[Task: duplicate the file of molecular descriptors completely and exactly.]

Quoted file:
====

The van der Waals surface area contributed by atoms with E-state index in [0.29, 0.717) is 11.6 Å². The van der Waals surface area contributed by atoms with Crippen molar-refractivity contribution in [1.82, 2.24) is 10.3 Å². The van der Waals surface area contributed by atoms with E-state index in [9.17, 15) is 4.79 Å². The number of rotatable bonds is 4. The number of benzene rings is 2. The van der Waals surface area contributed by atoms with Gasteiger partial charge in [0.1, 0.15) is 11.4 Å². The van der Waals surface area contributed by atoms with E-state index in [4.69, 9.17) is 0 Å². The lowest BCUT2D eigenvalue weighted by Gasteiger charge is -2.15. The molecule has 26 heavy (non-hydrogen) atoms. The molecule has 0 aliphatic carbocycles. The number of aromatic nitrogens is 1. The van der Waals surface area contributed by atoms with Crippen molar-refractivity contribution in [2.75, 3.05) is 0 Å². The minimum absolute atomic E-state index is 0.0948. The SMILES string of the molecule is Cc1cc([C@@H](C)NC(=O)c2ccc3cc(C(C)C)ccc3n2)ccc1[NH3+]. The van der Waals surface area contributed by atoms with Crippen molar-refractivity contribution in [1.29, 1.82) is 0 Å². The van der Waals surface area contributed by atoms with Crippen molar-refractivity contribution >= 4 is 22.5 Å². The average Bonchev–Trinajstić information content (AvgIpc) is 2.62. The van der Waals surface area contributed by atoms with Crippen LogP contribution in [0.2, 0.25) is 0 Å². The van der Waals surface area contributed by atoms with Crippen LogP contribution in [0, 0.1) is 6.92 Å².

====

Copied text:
The van der Waals surface area contributed by atoms with E-state index in [0.29, 0.717) is 11.6 Å². The van der Waals surface area contributed by atoms with Crippen molar-refractivity contribution in [1.82, 2.24) is 10.3 Å². The van der Waals surface area contributed by atoms with E-state index in [9.17, 15) is 4.79 Å². The number of rotatable bonds is 4. The number of benzene rings is 2. The van der Waals surface area contributed by atoms with Gasteiger partial charge in [0.1, 0.15) is 11.4 Å². The van der Waals surface area contributed by atoms with E-state index in [4.69, 9.17) is 0 Å². The lowest BCUT2D eigenvalue weighted by Gasteiger charge is -2.15. The molecule has 26 heavy (non-hydrogen) atoms. The molecule has 0 aliphatic carbocycles. The number of aromatic nitrogens is 1. The van der Waals surface area contributed by atoms with Crippen molar-refractivity contribution in [2.75, 3.05) is 0 Å². The minimum absolute atomic E-state index is 0.0948. The SMILES string of the molecule is Cc1cc([C@@H](C)NC(=O)c2ccc3cc(C(C)C)ccc3n2)ccc1[NH3+]. The van der Waals surface area contributed by atoms with Crippen molar-refractivity contribution in [1.29, 1.82) is 0 Å². The van der Waals surface area contributed by atoms with Crippen molar-refractivity contribution >= 4 is 22.5 Å². The average Bonchev–Trinajstić information content (AvgIpc) is 2.62. The van der Waals surface area contributed by atoms with Crippen LogP contribution in [0.2, 0.25) is 0 Å². The van der Waals surface area contributed by atoms with Crippen LogP contribution in [0, 0.1) is 6.92 Å².